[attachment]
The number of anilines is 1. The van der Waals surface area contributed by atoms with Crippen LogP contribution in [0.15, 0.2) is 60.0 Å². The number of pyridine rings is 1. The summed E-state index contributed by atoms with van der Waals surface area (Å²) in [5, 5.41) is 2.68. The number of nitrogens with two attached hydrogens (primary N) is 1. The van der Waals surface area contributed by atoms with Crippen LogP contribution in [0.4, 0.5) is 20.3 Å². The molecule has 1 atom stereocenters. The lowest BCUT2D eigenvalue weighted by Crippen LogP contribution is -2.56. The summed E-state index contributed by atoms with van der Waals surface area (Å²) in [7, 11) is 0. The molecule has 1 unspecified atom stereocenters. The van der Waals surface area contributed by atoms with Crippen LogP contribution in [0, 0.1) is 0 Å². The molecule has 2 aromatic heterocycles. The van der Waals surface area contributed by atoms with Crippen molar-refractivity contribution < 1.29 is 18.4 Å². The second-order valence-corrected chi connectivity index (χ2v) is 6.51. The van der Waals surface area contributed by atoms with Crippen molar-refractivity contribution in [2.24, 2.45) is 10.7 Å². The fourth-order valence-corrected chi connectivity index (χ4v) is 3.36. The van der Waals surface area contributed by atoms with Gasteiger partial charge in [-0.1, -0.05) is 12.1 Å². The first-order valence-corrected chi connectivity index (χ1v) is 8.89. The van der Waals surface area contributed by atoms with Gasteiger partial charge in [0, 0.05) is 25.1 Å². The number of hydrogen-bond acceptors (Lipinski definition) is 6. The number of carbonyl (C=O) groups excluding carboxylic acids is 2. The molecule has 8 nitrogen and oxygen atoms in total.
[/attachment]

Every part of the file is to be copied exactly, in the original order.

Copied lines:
The number of anilines is 1. The van der Waals surface area contributed by atoms with Crippen LogP contribution in [0.15, 0.2) is 60.0 Å². The number of pyridine rings is 1. The summed E-state index contributed by atoms with van der Waals surface area (Å²) in [5, 5.41) is 2.68. The number of nitrogens with two attached hydrogens (primary N) is 1. The van der Waals surface area contributed by atoms with Crippen LogP contribution in [0.4, 0.5) is 20.3 Å². The molecule has 1 atom stereocenters. The lowest BCUT2D eigenvalue weighted by Crippen LogP contribution is -2.56. The summed E-state index contributed by atoms with van der Waals surface area (Å²) in [7, 11) is 0. The molecule has 1 unspecified atom stereocenters. The van der Waals surface area contributed by atoms with Crippen LogP contribution in [0, 0.1) is 0 Å². The molecule has 2 aromatic heterocycles. The van der Waals surface area contributed by atoms with Crippen molar-refractivity contribution < 1.29 is 18.4 Å². The second-order valence-corrected chi connectivity index (χ2v) is 6.51. The van der Waals surface area contributed by atoms with Crippen molar-refractivity contribution in [2.24, 2.45) is 10.7 Å². The fourth-order valence-corrected chi connectivity index (χ4v) is 3.36. The van der Waals surface area contributed by atoms with Gasteiger partial charge in [-0.1, -0.05) is 12.1 Å². The first-order valence-corrected chi connectivity index (χ1v) is 8.89. The van der Waals surface area contributed by atoms with Gasteiger partial charge in [0, 0.05) is 25.1 Å². The number of hydrogen-bond acceptors (Lipinski definition) is 6. The number of carbonyl (C=O) groups excluding carboxylic acids is 2. The molecule has 8 nitrogen and oxygen atoms in total.